MILWAUKEE — This Milwaukee former alderwoman has seen it all.

"Sixty years ago, Oct. 28, President Kennedy, who was running for election, came by my hometown in northeast Pennsylvania and I watched him,” Larraine McNamara-McGraw said. “I was standing on the corner of Wyoming Avenue and watching him go by in his limousine [...] a convertible Cadillac. "

McNamara-McGraw remembers that day vividly. 

"I have my Halloween costume on and I remember someone saying to my mom, ‘He can't be president he's a Catholic.’ And my mother said, ‘There goes the next president of the United States.’"

On Jan. 20, 1961, McNamara-McGraw was 11 years old and selling Girl Scout Cookies when she first heard these words during JFK's inaugural speech: "Ask not what your country can do for you. And ask what you can do for your country.”

“That's what galvanized my whole sense of life,” McNamara-McGraw said. “Those words inspired her to pursue a life of service. 

"I was the first Riverwesterner to be an Eastside Alderman," she said. 

McNamara-McGraw served Milwaukee's east side 3rd District for seven years and said she loved every minute of it. 

"It was a great time," she said.

It's also where she met Wisconsin civil rights leader Vel Philips. 

"She was an important figure in my life because I met her when I first ran for alderman in 1989 and I knew her for 30 years,” McNamara-McGraw said. “She was a remarkable woman.”

"Vel had a real awareness of what was going on at a very deep level. She was the kind of person she taught me a lot about being calm in the middle of a storm,” she continued. “She was around four years ago when everything drastically changed. She had this steady center that never lost hope and never gave in. Vel represented generosity and kindness and not to be angry, you know, to be generous, even when people are less than generous.”

“I knew that she knew what was going on and she never lost her cool. She never struck back It's an amazing lesson," McNamara-McGraw said.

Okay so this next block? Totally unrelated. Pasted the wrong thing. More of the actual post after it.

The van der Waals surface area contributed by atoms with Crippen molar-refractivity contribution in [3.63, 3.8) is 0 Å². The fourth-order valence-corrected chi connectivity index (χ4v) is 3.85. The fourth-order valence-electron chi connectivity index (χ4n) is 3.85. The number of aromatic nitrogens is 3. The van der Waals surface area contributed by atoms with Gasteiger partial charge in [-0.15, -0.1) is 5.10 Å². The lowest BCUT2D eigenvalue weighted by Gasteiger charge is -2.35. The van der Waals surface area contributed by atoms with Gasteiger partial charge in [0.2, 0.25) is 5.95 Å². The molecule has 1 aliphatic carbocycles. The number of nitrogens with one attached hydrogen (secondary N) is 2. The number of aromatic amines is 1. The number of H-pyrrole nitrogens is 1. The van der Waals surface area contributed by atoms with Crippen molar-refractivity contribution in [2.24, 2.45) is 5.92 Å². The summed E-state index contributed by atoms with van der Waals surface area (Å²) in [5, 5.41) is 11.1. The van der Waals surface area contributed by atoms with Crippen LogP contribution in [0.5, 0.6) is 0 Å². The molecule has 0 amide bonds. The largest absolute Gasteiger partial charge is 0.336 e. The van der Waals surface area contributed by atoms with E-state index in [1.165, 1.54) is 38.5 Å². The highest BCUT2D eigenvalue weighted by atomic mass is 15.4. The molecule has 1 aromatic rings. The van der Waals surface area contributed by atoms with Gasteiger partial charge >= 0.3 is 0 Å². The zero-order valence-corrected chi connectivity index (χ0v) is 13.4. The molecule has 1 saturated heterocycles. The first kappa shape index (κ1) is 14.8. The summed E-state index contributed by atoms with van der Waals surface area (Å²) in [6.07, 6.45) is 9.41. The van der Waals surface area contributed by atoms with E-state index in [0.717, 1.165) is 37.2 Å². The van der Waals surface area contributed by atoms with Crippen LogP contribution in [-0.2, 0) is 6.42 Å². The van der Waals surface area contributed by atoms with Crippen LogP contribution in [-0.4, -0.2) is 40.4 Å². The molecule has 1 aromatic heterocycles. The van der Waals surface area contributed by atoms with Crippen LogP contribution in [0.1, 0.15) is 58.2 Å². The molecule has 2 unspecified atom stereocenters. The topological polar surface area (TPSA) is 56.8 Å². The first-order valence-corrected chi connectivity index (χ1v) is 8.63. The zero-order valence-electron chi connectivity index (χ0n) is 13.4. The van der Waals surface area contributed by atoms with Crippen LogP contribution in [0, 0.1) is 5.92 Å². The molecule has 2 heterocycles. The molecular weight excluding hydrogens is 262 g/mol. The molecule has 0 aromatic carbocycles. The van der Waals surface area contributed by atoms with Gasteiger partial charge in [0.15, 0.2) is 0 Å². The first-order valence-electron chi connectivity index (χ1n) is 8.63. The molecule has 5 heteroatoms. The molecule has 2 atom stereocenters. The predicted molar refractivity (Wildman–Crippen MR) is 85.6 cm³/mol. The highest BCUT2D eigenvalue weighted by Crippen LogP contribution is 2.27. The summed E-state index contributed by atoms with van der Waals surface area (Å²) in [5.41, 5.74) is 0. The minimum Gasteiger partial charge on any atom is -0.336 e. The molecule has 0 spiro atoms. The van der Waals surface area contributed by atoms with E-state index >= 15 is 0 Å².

Amazing lessons that resonate during the pandemic, racial tension, and the presidential election.

Yet, McNamara-McGraw herself stands alone in sharing her life lesson that we can all learn from. 

"I was fired from my first job in Milwaukee after I got married for being pregnant. That galvanized me and I ended up going to law school,” McNamara-McGraw said. “Because I can, I decided that I would never be fired again for being pregnant so that was one of the best things that ever happened to me. Once I had my law degree. I knew that I could do good things with it.”

When It comes to  how she is handling the pandemic, she said, "Keeping hopeful, keeping healthy, being connected with people, you know it turns out Zoom isn't so bad. " 

In fact, she's the first volunteer to do Zen Buddhist studies with women in the Racine prison through Zoom.

"And I think that's sort of the best part of it is to realize that everything changes and this is a change. This is a big, big change for our whole lives," McNamara-McGraw.

For McNamara-McGraw, hearing JFK's words bring her back to that 11-year-old little girl.

"What I would say is that young children growing up need the voices of good people, to tell them how to live. That's something I feel fortunate about because a lot of really terrible things have happened,” she said. “I was a freshman in high school when JFK was assassinated. I was a freshman in college when Martin Luther King was assassinated, I was a freshman in college when Robert Kennedy was assassinated. I remember Malcolm [X] being assassinated. I marched behind Vel Phillips and Father Groppi when I first came to Milwaukee to go to school at Marquette.”

Despite having lived through some of the more notable tragedies in United States history, McNamara-McGraw remains hopeful and optimistic.